A group of Kiwis were struggling to free their boat's anchor from rocks when an "enormous boom" alerted them to a volcanic eruption unfolding before their eyes.

Mt Stromboli is dotted with three active caters at its peak and has been in a state of near eruption for centuries, often spitting glowing molten rock into the sky.

But on July 3, it erupted in a blast that killed a hiker and sent a great big plume of smoke towering above the Tyrrhenian Sea.

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Hobbyist film-maker Susan Bellerby, a Raglan resident of 15 years, was boating nearby with her husband Frank and four good friends when the volcano erupted.

"We just heard this enormous boom, explosion.. we looked up and it was just... 'Oh my God'," Bellerby said.

There was lava rocketing up into the sky and fires taking light all down the side of the mountain, she said.

International media reported that some tourists had thrown themselves into the sea, while others jumped into boats to evacuate.

"It was pretty scary actually," Bellerby said.

"Our anchor got stuck in the rocks at the time.

"We called the coastguard for help because we couldn't get the anchor up. We couldn't leave the area and we were a bit nervous about the situation."

But the coastguard could not send anyone to help the Kiwi group because of the emergency unfolding at nearby Stromboli.

That response, amid murmurings of a possible tsunami threat, convinced the group to cut anchor and head off.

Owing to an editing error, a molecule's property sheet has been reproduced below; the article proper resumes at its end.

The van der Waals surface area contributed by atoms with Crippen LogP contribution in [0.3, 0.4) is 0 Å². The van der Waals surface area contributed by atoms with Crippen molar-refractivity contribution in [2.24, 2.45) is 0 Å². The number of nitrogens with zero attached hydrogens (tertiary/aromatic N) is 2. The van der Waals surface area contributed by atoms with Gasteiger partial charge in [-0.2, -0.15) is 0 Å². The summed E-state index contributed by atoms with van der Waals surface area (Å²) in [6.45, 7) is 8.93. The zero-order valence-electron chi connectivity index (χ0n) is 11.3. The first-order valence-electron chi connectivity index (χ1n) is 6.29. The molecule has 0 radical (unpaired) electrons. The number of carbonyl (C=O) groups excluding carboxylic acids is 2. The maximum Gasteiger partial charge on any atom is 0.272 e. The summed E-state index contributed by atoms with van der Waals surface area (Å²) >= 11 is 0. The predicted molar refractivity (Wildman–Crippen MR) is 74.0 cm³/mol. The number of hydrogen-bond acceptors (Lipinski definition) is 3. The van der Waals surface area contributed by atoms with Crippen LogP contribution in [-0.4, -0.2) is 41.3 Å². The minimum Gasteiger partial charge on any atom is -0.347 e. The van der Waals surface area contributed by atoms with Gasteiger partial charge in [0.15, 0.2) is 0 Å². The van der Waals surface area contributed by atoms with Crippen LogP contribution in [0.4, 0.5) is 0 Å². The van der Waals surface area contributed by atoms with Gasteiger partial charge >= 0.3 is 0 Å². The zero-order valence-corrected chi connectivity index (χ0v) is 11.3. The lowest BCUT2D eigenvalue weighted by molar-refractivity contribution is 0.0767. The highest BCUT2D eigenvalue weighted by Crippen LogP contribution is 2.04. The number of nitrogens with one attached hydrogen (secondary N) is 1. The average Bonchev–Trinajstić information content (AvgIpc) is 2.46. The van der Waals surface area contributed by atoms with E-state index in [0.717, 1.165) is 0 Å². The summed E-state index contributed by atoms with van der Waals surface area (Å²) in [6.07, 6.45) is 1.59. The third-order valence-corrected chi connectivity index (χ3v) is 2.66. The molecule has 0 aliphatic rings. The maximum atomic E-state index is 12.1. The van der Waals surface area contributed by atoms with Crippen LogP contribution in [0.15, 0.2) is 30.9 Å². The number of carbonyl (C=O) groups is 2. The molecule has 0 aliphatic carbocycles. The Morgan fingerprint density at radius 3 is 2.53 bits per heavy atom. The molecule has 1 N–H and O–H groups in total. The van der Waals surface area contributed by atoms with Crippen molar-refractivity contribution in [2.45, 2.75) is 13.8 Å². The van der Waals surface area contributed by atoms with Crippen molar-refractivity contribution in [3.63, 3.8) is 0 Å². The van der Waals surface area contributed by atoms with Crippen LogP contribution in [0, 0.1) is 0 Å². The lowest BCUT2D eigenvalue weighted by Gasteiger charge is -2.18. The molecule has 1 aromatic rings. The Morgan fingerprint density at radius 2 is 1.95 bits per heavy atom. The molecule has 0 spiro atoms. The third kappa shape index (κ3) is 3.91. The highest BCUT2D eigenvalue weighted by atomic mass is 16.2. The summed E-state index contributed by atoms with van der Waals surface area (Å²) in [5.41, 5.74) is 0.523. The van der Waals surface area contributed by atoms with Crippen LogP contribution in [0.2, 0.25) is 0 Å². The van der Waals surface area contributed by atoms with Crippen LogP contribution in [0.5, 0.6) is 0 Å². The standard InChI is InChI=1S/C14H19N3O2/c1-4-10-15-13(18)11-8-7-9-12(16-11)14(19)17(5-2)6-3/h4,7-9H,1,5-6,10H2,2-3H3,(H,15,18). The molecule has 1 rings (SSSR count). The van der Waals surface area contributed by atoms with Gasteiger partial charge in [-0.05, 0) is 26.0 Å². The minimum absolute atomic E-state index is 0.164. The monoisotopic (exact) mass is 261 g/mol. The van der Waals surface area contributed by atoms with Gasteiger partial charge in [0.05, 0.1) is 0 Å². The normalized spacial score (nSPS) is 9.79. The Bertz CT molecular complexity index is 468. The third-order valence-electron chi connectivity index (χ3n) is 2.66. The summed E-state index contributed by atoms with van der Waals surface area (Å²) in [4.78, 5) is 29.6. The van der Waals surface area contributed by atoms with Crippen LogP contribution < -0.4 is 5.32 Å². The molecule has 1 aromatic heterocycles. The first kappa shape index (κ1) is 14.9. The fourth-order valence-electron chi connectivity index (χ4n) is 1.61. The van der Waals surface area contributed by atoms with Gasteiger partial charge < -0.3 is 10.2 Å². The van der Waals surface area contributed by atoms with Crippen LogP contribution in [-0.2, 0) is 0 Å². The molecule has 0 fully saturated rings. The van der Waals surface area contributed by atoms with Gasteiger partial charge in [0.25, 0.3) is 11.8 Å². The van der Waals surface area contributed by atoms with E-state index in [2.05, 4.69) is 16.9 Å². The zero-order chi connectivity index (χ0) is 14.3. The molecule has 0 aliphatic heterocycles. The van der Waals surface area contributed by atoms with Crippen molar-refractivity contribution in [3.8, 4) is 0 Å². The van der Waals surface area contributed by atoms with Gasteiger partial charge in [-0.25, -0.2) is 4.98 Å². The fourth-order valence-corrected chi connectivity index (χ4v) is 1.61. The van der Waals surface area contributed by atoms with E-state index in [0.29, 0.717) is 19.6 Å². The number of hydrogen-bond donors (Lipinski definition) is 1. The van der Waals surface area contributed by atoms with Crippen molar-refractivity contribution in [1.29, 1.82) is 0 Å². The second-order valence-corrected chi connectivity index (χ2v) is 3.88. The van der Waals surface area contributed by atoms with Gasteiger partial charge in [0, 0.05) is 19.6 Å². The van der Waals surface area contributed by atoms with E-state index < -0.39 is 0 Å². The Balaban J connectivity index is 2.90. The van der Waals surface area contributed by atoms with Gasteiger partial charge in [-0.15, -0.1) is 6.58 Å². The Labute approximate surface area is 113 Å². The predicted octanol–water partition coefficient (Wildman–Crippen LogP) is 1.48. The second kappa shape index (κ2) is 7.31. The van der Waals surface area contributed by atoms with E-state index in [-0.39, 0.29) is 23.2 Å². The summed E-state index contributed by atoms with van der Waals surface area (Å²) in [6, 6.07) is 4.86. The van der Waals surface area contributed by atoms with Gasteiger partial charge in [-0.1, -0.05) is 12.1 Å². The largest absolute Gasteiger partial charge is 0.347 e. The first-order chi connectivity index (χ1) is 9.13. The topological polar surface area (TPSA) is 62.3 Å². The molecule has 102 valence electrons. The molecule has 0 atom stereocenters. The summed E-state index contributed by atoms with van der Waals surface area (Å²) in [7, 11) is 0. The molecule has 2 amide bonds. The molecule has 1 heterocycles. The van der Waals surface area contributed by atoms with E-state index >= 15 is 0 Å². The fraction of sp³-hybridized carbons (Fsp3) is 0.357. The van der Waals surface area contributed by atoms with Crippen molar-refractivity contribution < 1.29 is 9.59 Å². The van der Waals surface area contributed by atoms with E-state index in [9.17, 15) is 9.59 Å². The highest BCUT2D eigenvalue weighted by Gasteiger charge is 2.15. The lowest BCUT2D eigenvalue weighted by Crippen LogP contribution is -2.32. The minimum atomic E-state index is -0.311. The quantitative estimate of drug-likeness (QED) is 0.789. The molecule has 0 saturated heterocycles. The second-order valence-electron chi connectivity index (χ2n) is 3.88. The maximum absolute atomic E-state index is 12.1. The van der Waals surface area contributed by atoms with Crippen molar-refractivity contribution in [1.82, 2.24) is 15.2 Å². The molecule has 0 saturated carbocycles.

By chance they came across a group of Italian freedivers as they were leaving, she said

"They were completely oblivious. They were just out in the open sea."

The divers went back with the group and helped them retrieve the anchor.

Speaking to the Herald from nearby Salina hours after the explosion, Bellerby said the sky was still cloudy with ash.

"You can barely see the volcano now, it's covered with cloud."

Less than an hour before the eruption the Kiwi group, made up of university mates, stopped on the other side on the island and discussed venturing up the volcano, a hike often made by tourists.

Stromboli is one of eight Aeolian Islands that forms a volcanic arc just north of Sicily, Italy. Graphic / NZ Herald
Stromboli is one of eight Aeolian Islands that forms a volcanic arc just north of Sicily, Italy. Graphic / NZ Herald

But they were feeling a bit too hot and bothered to make the climb and instead took the boat to go swimming nearby in an area known for bubbling underwater thermal activity.

"It is just one of those situations where we were just lucky... we just can't get over it actually."